Barnes, who had two sons and two daughters, married twice – in 1958 to Charlotte Beck and in 1995 to Christie Horn.[1] His second wife, Christie, gave birth to his first daughter Leela in 2000 when he was 69.[8] Barnes, who received much American mainstream media attention for his movies and US television miniseries in later life, quickly became a tabloid obsession in 2002 when he became a father again at the age of 71.[22] His wife gave birth this time to triplets Abigail, Nathaniel and Zachary.[4] Barnes died of a stroke on 1 July 2004.[23]

ReferencesEdit

  1. ^ a b Strachan, Alan (5 July 2004). "Peter Barnes: Surprising and adventurous dramatist". The Independent. Retrieved 5 September 2014.
  2. ^ Dwyer, Michael. "Peter O'Toole (74) gets eighth Oscar nomination for best actor". The Irish Times.
  3. ^ a b "Peter Barnes". 4 July 2004 – via www.telegraph.co.uk.
  4. ^ a b c d e "Obituary: Peter Barnes". 5 July 2004.
  5. ^ "Dramatist celebrated subversive power of laughter". The Irish Times.
  6. ^ "50 Years at Wellington Circus: The Sixties". Nottingham Playhouse.
  7. ^ "Forgotten authors No.29: Peter Barnes". The Independent. 29 March 2009.
  8. ^ a b Saxon, Wolfgang (3 July 2004). "Peter Barnes, Playwright Known For 'The Ruling Class,' Dies at 73" – via NYTimes.com.
  9. ^ "Leonardo's Last Supper – Drama Online". www.dramaonlinelibrary.com.
  10. ^ "Barnes, Peter – Drama Online". www.dramaonlinelibrary.com.
  11. ^ a b Wolf, Matt; Wolf, Matt (5 July 2004). "Peter Barnes".
  12. ^ "Olivier Winners 1985". Olivier Awards.
  13. ^ "The 65th Academy Awards | 1993". Oscars.org | Academy of Motion Picture Arts and Sciences.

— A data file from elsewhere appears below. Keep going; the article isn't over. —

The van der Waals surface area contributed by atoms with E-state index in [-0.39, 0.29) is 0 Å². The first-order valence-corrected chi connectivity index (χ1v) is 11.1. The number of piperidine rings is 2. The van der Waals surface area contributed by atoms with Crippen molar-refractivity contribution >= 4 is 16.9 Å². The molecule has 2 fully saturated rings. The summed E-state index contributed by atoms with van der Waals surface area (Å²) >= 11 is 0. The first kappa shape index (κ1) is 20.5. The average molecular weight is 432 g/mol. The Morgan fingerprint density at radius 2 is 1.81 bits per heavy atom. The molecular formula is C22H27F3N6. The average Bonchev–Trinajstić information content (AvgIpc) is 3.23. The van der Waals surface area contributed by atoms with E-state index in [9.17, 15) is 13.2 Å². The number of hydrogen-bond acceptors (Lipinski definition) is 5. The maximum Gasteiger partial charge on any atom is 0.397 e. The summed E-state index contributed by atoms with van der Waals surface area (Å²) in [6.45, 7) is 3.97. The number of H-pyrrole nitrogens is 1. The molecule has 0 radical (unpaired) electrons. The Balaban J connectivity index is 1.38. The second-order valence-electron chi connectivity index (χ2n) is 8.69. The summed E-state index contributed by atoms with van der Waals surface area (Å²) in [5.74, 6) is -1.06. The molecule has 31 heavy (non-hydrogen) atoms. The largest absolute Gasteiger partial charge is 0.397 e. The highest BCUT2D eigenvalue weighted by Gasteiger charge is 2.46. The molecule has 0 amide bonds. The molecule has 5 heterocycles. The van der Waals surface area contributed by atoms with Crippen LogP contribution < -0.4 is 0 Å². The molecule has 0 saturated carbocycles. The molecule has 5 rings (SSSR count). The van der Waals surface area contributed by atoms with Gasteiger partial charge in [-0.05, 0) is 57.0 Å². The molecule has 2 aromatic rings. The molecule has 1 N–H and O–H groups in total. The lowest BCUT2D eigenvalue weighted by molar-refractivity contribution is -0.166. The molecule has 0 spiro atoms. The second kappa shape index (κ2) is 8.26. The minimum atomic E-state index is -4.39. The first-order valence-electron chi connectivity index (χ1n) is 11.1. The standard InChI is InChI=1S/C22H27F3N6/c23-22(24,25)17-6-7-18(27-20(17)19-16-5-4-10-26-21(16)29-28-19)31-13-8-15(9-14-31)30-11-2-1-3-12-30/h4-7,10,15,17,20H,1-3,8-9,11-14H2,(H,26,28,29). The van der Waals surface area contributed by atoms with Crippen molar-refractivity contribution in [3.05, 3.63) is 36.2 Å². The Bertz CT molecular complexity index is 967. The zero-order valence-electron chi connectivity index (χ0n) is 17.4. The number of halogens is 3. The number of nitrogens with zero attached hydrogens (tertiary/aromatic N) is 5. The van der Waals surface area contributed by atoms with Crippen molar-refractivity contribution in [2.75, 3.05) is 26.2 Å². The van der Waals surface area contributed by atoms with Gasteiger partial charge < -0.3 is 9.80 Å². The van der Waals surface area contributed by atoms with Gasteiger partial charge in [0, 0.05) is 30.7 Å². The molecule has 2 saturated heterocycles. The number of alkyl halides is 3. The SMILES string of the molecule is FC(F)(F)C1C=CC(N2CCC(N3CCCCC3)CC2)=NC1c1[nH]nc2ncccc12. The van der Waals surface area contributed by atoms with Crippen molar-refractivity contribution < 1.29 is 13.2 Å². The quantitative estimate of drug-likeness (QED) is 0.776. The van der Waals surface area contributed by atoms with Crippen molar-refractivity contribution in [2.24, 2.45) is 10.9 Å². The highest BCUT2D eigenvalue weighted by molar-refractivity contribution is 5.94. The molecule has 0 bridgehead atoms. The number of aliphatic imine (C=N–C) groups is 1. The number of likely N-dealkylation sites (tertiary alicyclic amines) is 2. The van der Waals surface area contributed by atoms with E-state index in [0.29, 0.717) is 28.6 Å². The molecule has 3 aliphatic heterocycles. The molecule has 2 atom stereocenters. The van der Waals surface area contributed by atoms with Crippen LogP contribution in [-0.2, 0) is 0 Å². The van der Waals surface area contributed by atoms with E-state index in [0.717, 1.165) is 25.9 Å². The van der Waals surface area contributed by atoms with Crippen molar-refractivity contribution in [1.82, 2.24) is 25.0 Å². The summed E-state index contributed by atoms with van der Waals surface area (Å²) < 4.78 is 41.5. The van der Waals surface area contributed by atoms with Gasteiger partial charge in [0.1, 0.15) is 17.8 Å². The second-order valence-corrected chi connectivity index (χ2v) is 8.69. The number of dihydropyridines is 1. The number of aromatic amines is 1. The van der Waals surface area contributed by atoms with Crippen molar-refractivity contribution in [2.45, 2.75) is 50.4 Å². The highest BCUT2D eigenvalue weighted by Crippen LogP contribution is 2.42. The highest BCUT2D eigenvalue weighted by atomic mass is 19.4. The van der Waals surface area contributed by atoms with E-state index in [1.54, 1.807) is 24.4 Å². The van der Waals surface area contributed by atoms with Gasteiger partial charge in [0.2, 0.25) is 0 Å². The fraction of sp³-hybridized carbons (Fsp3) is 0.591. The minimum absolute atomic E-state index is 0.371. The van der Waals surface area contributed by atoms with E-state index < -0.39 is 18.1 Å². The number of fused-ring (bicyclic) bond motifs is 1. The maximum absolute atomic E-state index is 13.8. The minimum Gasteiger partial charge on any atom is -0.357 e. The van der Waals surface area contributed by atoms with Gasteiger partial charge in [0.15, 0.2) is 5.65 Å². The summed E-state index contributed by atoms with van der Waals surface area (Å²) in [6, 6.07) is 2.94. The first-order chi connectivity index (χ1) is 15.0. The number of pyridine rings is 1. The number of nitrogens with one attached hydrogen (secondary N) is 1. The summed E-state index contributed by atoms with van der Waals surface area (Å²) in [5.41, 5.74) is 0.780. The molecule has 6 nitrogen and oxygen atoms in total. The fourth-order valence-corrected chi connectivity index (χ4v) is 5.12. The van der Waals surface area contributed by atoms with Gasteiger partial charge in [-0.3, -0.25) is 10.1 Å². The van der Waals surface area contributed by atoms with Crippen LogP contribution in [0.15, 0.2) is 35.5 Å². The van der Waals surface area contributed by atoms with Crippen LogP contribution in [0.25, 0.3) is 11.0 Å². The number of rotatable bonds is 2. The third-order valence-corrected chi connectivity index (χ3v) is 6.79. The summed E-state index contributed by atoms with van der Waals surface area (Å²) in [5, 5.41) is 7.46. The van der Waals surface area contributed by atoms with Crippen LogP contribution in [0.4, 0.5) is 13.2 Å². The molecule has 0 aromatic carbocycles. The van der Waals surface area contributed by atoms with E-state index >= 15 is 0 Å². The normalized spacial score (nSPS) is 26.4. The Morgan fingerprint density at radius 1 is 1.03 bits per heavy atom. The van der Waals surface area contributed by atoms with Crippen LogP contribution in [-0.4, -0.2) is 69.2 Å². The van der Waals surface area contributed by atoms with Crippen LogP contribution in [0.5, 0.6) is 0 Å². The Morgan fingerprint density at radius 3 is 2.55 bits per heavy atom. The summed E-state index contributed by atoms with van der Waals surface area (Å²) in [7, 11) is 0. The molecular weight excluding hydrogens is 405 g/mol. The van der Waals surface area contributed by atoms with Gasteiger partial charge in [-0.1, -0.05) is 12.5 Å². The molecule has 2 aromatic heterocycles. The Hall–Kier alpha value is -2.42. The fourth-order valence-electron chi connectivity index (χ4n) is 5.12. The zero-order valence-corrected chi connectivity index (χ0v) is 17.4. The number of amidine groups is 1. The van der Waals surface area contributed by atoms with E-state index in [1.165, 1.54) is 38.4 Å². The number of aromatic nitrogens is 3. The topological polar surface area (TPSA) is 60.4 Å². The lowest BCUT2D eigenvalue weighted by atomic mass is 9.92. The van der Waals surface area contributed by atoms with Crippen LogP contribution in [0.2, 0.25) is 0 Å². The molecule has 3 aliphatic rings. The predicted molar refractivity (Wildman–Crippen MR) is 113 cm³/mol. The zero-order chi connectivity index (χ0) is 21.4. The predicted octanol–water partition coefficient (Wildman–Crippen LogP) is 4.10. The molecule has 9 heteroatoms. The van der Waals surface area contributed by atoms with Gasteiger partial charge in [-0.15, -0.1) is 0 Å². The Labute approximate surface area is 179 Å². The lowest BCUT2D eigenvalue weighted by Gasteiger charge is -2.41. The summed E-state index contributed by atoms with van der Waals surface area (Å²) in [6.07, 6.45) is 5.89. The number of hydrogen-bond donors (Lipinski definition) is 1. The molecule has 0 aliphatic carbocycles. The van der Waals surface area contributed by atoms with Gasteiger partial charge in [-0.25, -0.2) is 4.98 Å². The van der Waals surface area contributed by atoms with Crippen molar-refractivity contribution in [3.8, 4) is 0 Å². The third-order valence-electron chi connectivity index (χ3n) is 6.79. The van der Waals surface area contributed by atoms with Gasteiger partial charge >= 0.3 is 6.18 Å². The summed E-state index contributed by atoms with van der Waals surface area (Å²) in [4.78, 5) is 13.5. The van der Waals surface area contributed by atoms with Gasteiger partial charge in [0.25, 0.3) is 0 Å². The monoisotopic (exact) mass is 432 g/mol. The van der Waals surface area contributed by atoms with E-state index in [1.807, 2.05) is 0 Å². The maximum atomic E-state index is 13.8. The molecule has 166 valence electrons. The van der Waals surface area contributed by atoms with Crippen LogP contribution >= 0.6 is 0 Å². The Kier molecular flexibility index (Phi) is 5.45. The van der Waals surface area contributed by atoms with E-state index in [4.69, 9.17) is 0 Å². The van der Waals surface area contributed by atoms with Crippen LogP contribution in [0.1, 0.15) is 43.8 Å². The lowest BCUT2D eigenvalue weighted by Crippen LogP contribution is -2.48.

14. ^ "Peter Barnes". BFI.
  15. ^ "Barnes' People". 27 September 1981. p. 45 – via BBC Genome.
  16. ^ Carter, Bill (29 April 1998). "TV Notes; Merlin Sparks Ratings Magic" – via NYTimes.com.
  17. ^ Head, Dominic (26 January 2006). The Cambridge Guide to Literature in English. Cambridge University Press. ISBN 9780521831796 – via Google Books.
  18. ^ Associates, Casarotto Ramsay &. "Peter Barnes". Casarotto Ramsay & Associates.
  19. ^ "Obituary: Peter Barnes". 2 July 2004 – via theguardian.com.
  20. ^ "The Moon and the Stars (2007) – John Irvin | Synopsis, Characteristics, Moods, Themes and Related". AllMovie.
  21. ^ Billington, Michael (15 July 2015). "Noonday Demons review – rival hermits declare holy war in caustic comedy" – via www.theguardian.com.
  22. ^ Paton, Maureen (20 December 2002). "'I'm ready for fatherhood now'" – via www.telegraph.co.uk.
  23. ^ "Obituary: Peter Barnes". 2 July 2004 – via theguardian.com.

BibliographyEdit

  • Woolland, Brian (2004). Dark Attractions: The Theatre of Peter Barnes. London, Methuen, ISBN 0-413-77442-2.

External linksEdit